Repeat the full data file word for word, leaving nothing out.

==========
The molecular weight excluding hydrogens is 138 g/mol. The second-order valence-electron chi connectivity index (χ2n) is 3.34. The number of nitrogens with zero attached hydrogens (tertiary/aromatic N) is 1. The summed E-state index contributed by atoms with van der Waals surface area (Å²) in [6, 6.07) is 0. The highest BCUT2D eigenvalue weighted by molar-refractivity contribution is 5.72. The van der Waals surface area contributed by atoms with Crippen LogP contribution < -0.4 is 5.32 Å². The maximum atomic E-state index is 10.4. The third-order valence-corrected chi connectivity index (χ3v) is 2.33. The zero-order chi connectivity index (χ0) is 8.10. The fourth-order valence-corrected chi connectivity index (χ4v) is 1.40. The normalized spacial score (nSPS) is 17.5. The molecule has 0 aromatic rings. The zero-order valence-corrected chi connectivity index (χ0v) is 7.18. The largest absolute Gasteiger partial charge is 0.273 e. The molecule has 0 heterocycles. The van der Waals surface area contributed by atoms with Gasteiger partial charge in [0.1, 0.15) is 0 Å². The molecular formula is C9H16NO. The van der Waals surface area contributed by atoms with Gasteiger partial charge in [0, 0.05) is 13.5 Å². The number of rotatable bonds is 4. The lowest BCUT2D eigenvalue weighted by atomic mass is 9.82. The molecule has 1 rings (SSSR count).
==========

The molecular weight excluding hydrogens is 138 g/mol. The second-order valence-electron chi connectivity index (χ2n) is 3.34. The number of nitrogens with zero attached hydrogens (tertiary/aromatic N) is 1. The summed E-state index contributed by atoms with van der Waals surface area (Å²) in [6, 6.07) is 0. The highest BCUT2D eigenvalue weighted by molar-refractivity contribution is 5.72. The van der Waals surface area contributed by atoms with Crippen LogP contribution < -0.4 is 5.32 Å². The maximum atomic E-state index is 10.4. The third-order valence-corrected chi connectivity index (χ3v) is 2.33. The zero-order chi connectivity index (χ0) is 8.10. The fourth-order valence-corrected chi connectivity index (χ4v) is 1.40. The normalized spacial score (nSPS) is 17.5. The molecule has 0 aromatic rings. The zero-order valence-corrected chi connectivity index (χ0v) is 7.18. The largest absolute Gasteiger partial charge is 0.273 e. The molecule has 0 heterocycles. The van der Waals surface area contributed by atoms with Gasteiger partial charge in [0.1, 0.15) is 0 Å². The molecular formula is C9H16NO. The van der Waals surface area contributed by atoms with Gasteiger partial charge in [0, 0.05) is 13.5 Å². The number of rotatable bonds is 4. The lowest BCUT2D eigenvalue weighted by atomic mass is 9.82. The molecule has 1 rings (SSSR count).